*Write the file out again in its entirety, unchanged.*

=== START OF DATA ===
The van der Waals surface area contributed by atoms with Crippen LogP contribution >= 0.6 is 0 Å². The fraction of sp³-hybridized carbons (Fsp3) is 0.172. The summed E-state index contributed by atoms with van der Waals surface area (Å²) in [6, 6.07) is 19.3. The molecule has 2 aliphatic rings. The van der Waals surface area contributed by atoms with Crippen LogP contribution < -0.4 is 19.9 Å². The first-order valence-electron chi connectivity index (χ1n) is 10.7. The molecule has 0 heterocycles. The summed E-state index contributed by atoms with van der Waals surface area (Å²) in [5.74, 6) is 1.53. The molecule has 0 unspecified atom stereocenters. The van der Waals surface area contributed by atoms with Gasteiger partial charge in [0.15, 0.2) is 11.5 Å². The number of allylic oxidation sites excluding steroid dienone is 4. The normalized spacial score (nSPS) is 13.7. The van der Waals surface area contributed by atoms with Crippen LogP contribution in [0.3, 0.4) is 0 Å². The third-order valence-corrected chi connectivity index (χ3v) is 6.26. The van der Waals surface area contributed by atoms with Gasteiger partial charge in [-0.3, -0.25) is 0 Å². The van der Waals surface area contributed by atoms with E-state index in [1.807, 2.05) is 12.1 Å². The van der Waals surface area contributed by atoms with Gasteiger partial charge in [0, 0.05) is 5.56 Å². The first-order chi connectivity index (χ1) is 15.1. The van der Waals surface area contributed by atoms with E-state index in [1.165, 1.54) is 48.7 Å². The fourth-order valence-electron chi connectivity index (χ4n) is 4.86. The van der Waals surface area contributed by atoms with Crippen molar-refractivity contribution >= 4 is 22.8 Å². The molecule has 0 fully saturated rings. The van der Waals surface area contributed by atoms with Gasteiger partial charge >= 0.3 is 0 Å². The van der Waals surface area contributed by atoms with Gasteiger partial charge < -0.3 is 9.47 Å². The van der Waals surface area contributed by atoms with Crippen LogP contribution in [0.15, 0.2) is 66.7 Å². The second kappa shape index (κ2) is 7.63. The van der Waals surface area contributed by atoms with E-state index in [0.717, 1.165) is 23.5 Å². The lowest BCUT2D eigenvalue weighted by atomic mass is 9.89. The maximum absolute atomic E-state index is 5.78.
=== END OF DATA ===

The van der Waals surface area contributed by atoms with Crippen LogP contribution >= 0.6 is 0 Å². The fraction of sp³-hybridized carbons (Fsp3) is 0.172. The summed E-state index contributed by atoms with van der Waals surface area (Å²) in [6, 6.07) is 19.3. The molecule has 2 aliphatic rings. The van der Waals surface area contributed by atoms with Crippen LogP contribution < -0.4 is 19.9 Å². The first-order valence-electron chi connectivity index (χ1n) is 10.7. The molecule has 0 heterocycles. The summed E-state index contributed by atoms with van der Waals surface area (Å²) in [5.74, 6) is 1.53. The molecule has 0 unspecified atom stereocenters. The van der Waals surface area contributed by atoms with Gasteiger partial charge in [0.15, 0.2) is 11.5 Å². The number of allylic oxidation sites excluding steroid dienone is 4. The normalized spacial score (nSPS) is 13.7. The van der Waals surface area contributed by atoms with Crippen LogP contribution in [0.3, 0.4) is 0 Å². The third-order valence-corrected chi connectivity index (χ3v) is 6.26. The van der Waals surface area contributed by atoms with Gasteiger partial charge in [-0.3, -0.25) is 0 Å². The van der Waals surface area contributed by atoms with E-state index in [1.807, 2.05) is 12.1 Å². The van der Waals surface area contributed by atoms with Gasteiger partial charge in [0, 0.05) is 5.56 Å². The first-order chi connectivity index (χ1) is 15.1. The van der Waals surface area contributed by atoms with E-state index in [1.165, 1.54) is 48.7 Å². The fourth-order valence-electron chi connectivity index (χ4n) is 4.86. The van der Waals surface area contributed by atoms with Crippen molar-refractivity contribution >= 4 is 22.8 Å². The molecule has 0 fully saturated rings. The van der Waals surface area contributed by atoms with Gasteiger partial charge >= 0.3 is 0 Å². The van der Waals surface area contributed by atoms with Gasteiger partial charge < -0.3 is 9.47 Å². The van der Waals surface area contributed by atoms with Crippen LogP contribution in [0.15, 0.2) is 66.7 Å². The second kappa shape index (κ2) is 7.63. The van der Waals surface area contributed by atoms with E-state index in [0.717, 1.165) is 23.5 Å². The lowest BCUT2D eigenvalue weighted by atomic mass is 9.89. The maximum absolute atomic E-state index is 5.78.